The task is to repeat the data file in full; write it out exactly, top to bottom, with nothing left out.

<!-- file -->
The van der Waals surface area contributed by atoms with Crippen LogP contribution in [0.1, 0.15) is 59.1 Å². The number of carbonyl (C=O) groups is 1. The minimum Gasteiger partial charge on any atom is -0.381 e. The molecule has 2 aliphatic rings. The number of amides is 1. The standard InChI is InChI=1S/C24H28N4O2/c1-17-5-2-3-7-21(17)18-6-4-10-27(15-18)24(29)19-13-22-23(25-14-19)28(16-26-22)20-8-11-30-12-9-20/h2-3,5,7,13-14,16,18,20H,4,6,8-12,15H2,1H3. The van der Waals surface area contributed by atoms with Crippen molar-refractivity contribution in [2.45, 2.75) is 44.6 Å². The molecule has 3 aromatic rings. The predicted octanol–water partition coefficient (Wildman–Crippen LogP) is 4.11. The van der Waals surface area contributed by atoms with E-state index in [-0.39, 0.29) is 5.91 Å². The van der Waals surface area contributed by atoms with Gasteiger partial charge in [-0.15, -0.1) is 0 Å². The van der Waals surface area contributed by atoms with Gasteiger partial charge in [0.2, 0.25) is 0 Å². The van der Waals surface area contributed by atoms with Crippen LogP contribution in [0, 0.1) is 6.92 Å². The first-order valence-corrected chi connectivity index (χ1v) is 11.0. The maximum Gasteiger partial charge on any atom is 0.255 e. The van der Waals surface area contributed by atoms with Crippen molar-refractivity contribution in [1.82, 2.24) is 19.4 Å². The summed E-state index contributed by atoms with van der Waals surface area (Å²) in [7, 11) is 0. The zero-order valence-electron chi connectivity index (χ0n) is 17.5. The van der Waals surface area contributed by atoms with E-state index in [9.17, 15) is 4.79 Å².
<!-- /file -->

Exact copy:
The van der Waals surface area contributed by atoms with Crippen LogP contribution in [0.1, 0.15) is 59.1 Å². The number of carbonyl (C=O) groups is 1. The minimum Gasteiger partial charge on any atom is -0.381 e. The molecule has 2 aliphatic rings. The number of amides is 1. The standard InChI is InChI=1S/C24H28N4O2/c1-17-5-2-3-7-21(17)18-6-4-10-27(15-18)24(29)19-13-22-23(25-14-19)28(16-26-22)20-8-11-30-12-9-20/h2-3,5,7,13-14,16,18,20H,4,6,8-12,15H2,1H3. The van der Waals surface area contributed by atoms with Crippen molar-refractivity contribution in [2.45, 2.75) is 44.6 Å². The molecule has 3 aromatic rings. The predicted octanol–water partition coefficient (Wildman–Crippen LogP) is 4.11. The van der Waals surface area contributed by atoms with E-state index in [-0.39, 0.29) is 5.91 Å². The van der Waals surface area contributed by atoms with Gasteiger partial charge in [-0.15, -0.1) is 0 Å². The van der Waals surface area contributed by atoms with Gasteiger partial charge in [0.2, 0.25) is 0 Å². The van der Waals surface area contributed by atoms with Crippen LogP contribution in [0, 0.1) is 6.92 Å². The first-order valence-corrected chi connectivity index (χ1v) is 11.0. The maximum Gasteiger partial charge on any atom is 0.255 e. The van der Waals surface area contributed by atoms with Crippen molar-refractivity contribution in [1.82, 2.24) is 19.4 Å². The summed E-state index contributed by atoms with van der Waals surface area (Å²) in [7, 11) is 0. The zero-order valence-electron chi connectivity index (χ0n) is 17.5. The van der Waals surface area contributed by atoms with E-state index in [9.17, 15) is 4.79 Å².